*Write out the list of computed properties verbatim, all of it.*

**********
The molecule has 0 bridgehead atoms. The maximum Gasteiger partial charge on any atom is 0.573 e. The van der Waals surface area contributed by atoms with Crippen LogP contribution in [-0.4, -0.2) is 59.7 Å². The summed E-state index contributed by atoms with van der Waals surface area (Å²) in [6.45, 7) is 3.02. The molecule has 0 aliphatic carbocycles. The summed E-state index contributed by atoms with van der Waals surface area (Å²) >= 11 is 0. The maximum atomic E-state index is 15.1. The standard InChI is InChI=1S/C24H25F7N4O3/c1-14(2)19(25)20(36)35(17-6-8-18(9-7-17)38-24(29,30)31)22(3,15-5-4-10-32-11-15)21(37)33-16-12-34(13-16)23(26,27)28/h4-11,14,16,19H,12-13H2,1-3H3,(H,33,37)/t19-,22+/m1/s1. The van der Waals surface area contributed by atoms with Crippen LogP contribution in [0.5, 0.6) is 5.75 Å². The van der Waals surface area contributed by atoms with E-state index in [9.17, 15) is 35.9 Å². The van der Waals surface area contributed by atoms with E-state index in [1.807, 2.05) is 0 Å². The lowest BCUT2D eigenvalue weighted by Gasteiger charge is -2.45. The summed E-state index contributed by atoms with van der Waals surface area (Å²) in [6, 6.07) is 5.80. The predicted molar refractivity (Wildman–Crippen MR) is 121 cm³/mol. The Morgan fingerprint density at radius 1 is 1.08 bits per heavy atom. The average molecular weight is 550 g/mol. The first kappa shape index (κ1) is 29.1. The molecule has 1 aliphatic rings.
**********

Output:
The molecule has 0 bridgehead atoms. The maximum Gasteiger partial charge on any atom is 0.573 e. The van der Waals surface area contributed by atoms with Crippen LogP contribution in [-0.4, -0.2) is 59.7 Å². The summed E-state index contributed by atoms with van der Waals surface area (Å²) in [6.45, 7) is 3.02. The molecule has 0 aliphatic carbocycles. The summed E-state index contributed by atoms with van der Waals surface area (Å²) >= 11 is 0. The maximum atomic E-state index is 15.1. The standard InChI is InChI=1S/C24H25F7N4O3/c1-14(2)19(25)20(36)35(17-6-8-18(9-7-17)38-24(29,30)31)22(3,15-5-4-10-32-11-15)21(37)33-16-12-34(13-16)23(26,27)28/h4-11,14,16,19H,12-13H2,1-3H3,(H,33,37)/t19-,22+/m1/s1. The van der Waals surface area contributed by atoms with Crippen LogP contribution in [0.5, 0.6) is 5.75 Å². The van der Waals surface area contributed by atoms with E-state index in [9.17, 15) is 35.9 Å². The van der Waals surface area contributed by atoms with E-state index in [1.807, 2.05) is 0 Å². The lowest BCUT2D eigenvalue weighted by Gasteiger charge is -2.45. The summed E-state index contributed by atoms with van der Waals surface area (Å²) in [6, 6.07) is 5.80. The predicted molar refractivity (Wildman–Crippen MR) is 121 cm³/mol. The Morgan fingerprint density at radius 1 is 1.08 bits per heavy atom. The average molecular weight is 550 g/mol. The first kappa shape index (κ1) is 29.1. The molecule has 1 aliphatic rings.